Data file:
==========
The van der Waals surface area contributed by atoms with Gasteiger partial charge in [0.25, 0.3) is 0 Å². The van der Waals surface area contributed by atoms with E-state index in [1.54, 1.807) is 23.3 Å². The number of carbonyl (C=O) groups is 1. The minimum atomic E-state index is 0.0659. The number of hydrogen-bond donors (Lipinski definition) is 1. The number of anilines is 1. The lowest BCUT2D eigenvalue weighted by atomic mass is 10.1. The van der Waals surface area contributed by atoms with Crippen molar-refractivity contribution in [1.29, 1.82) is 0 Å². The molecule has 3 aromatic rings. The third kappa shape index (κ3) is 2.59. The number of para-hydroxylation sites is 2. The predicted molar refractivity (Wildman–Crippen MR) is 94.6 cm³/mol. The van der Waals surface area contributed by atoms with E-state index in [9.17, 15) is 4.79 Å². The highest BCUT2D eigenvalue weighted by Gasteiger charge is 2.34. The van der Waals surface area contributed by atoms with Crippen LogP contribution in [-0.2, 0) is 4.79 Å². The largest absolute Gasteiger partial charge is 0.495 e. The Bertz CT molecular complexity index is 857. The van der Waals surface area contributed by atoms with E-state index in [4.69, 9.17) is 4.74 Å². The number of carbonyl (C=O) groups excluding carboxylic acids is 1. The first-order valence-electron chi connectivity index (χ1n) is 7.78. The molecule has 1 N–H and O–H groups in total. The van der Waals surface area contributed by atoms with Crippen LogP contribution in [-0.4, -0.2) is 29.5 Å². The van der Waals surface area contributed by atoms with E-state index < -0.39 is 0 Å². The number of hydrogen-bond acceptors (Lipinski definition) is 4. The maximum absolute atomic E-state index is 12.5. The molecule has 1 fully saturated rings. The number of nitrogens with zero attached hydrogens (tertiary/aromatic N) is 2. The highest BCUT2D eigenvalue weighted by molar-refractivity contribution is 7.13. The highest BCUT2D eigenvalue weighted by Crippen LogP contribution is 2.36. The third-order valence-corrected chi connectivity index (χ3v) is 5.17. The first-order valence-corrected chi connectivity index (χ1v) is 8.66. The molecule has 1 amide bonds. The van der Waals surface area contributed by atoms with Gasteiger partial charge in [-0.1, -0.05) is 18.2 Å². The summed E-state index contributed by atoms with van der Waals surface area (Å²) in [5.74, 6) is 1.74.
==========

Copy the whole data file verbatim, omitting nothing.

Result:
The van der Waals surface area contributed by atoms with Gasteiger partial charge in [0.25, 0.3) is 0 Å². The van der Waals surface area contributed by atoms with E-state index in [1.54, 1.807) is 23.3 Å². The number of carbonyl (C=O) groups is 1. The minimum atomic E-state index is 0.0659. The number of hydrogen-bond donors (Lipinski definition) is 1. The number of anilines is 1. The lowest BCUT2D eigenvalue weighted by atomic mass is 10.1. The van der Waals surface area contributed by atoms with Crippen molar-refractivity contribution in [1.29, 1.82) is 0 Å². The molecule has 3 aromatic rings. The third kappa shape index (κ3) is 2.59. The number of para-hydroxylation sites is 2. The predicted molar refractivity (Wildman–Crippen MR) is 94.6 cm³/mol. The van der Waals surface area contributed by atoms with E-state index in [9.17, 15) is 4.79 Å². The highest BCUT2D eigenvalue weighted by Gasteiger charge is 2.34. The van der Waals surface area contributed by atoms with Crippen LogP contribution in [-0.2, 0) is 4.79 Å². The largest absolute Gasteiger partial charge is 0.495 e. The Bertz CT molecular complexity index is 857. The van der Waals surface area contributed by atoms with E-state index in [4.69, 9.17) is 4.74 Å². The number of carbonyl (C=O) groups excluding carboxylic acids is 1. The first-order valence-electron chi connectivity index (χ1n) is 7.78. The molecule has 1 N–H and O–H groups in total. The van der Waals surface area contributed by atoms with Crippen LogP contribution in [-0.4, -0.2) is 29.5 Å². The van der Waals surface area contributed by atoms with E-state index < -0.39 is 0 Å². The number of hydrogen-bond acceptors (Lipinski definition) is 4. The maximum absolute atomic E-state index is 12.5. The molecule has 1 fully saturated rings. The number of nitrogens with zero attached hydrogens (tertiary/aromatic N) is 2. The highest BCUT2D eigenvalue weighted by molar-refractivity contribution is 7.13. The highest BCUT2D eigenvalue weighted by Crippen LogP contribution is 2.36. The third-order valence-corrected chi connectivity index (χ3v) is 5.17. The first-order valence-corrected chi connectivity index (χ1v) is 8.66. The molecule has 1 amide bonds. The van der Waals surface area contributed by atoms with Gasteiger partial charge in [-0.1, -0.05) is 18.2 Å². The summed E-state index contributed by atoms with van der Waals surface area (Å²) in [5.74, 6) is 1.74.